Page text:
Time Warner Cable Boss Glenn Britt Defends MSO’s Pricey Sports Rights Deals | Adweek Time Warner Cable Boss Glenn Britt Defends MSO’s Pricey Sports Rights Deals | Adweek
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Time Warner Does the Math on Sky-High Sports Rights

Cable operator says long-term pacts minimize risk

Time Warner Cable chairman and CEO Glenn Britt on Thursday told investors that the operator’s RSN strategy is designed to minimize costs in the long haul.

Speaking on TWC’s fourth quarter earnings call, Britt said the company’s 25-year pact to distribute SportsNet LA, the Los Angeles Dodgers’ new RSN, was a forward-looking deal.

“We do not pretend that these deals are inexpensive or cheap, and our sense is that if we’re going to carry these games, they’re going to be expensive when we get them,” Britt said. “So what we think we’ve done with these deals is to minimize and stabilize the cost over a long time period.”

While terms of the quarter-century deal with the Dodgers were not disclosed, analysts believe TWC paid as much as $8 billion for the right to distribute the team’s RSN. This week’s Dodgers deal comes on the heels of a $3.6 billion, 20-year agreement to buy the Los Angeles Lakers’ local TV rights.

The Dodgers will remain on Fox Sports West through the end of the 2013 Major League Baseball season. While the plan is to get the team-owned RSN up and running in time for Opening Day 2014, the deal with TWC must first pass muster with MLB.

Day-to-day operations and programming for SportsNet LA will be handled by the NL West franchise, while TWC will cover advertising and affiliate sales.

TWC chief financial officer Irene Esteves told investors that the key objective behind the Dodgers deal is “to ensure that access to programming at a certain cost,” adding that “over the long-term, this will be a lower-cost alternative than if we had not guaranteed those rights for the 25-year period.”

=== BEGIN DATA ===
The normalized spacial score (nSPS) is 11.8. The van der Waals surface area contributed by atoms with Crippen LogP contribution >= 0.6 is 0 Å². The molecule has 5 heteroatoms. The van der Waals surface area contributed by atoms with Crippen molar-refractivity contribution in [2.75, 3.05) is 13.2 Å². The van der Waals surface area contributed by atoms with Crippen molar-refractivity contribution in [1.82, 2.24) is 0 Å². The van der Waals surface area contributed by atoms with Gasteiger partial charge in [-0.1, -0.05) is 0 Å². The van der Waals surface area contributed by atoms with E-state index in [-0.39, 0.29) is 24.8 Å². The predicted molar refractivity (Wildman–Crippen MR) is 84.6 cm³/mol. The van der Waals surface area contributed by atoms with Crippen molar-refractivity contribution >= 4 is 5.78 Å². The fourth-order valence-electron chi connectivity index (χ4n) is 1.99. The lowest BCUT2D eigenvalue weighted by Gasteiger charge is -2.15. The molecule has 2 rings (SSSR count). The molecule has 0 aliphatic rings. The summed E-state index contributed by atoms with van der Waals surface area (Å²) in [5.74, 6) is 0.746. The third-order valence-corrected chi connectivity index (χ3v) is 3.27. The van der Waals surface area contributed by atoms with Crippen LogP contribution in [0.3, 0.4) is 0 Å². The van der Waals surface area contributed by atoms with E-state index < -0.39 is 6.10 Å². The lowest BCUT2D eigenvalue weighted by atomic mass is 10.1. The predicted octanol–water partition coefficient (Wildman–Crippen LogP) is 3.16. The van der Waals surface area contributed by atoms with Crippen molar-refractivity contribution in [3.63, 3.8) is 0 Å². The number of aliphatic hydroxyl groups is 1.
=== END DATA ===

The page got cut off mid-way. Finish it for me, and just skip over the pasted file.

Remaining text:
Esteves noted that TWC is “confident that we made the right decision with the Lakers,” before adding that the operator is “hopeful we’ll find the same with the Dodgers.”

(Disclosure: A group of investors led by Guggenheim Partners last March purchased the Dodgers from owner Frank McCourt for $2.15 billion. Guggenheim Partners owns the subsidiary Guggenheim Digital Media, which is the parent company of Adweek.)

Or, as Britt said, no one at TWC is “trying to pretend the first year [of the Dodgers pact] is really, really cheap or anything.” But given the ever-escalating cost of sports rights, programmers have to expect to take an early hit in order to reap the benefits of such a partnership down the road. “In both cases, these rights were up for auction in a sense and they were going to be expensive no matter what happened,” Britt said. “We think we’ve done the best of the alternatives.”

TWC charges other distributors nearly $4 per subscriber per month to carry the Lakers channel, and the new Dodgers RSN is expected to command an affiliate fee near the $5 mark. Per SNL Kagan, the most expensive RSN is Comcast’s SportsNet Washington, which last year fetched an average sub fee of $4.02 a pop.

That TWC effectively plans to charge competitors as much as $9 per sub per month for the rights to carry the two RSNs is almost certain to hit Angelenos square in their wallets. This is rather ironic, given that Britt only a month ago warned programmers that he was drawing a line in the sand regarding channels that “cost too much relative to the value of their service.”

Speaking at a UBS investor conference in early December, Britt said TWC’s programming costs have increased 30 percent since 2008, while the rates it charges consumers for its cable service have increased by just 15 percent.

Shortly after making those remarks, Britt dropped the arts channel Ovation, a service that reached just north of 50 million subs. Ovation’s carriage fee is 7 cents per sub per month.

“Obviously, sports and other really popular programming keep getting more and more expensive, and that’s where most of the money is,” Britt said today when asked about keeping escalating costs in check. “But these networks that hang on, they think they have a birth-right to carriage, even though hardly anybody watches them. Those are the ones we’re going to be taking a look at.”

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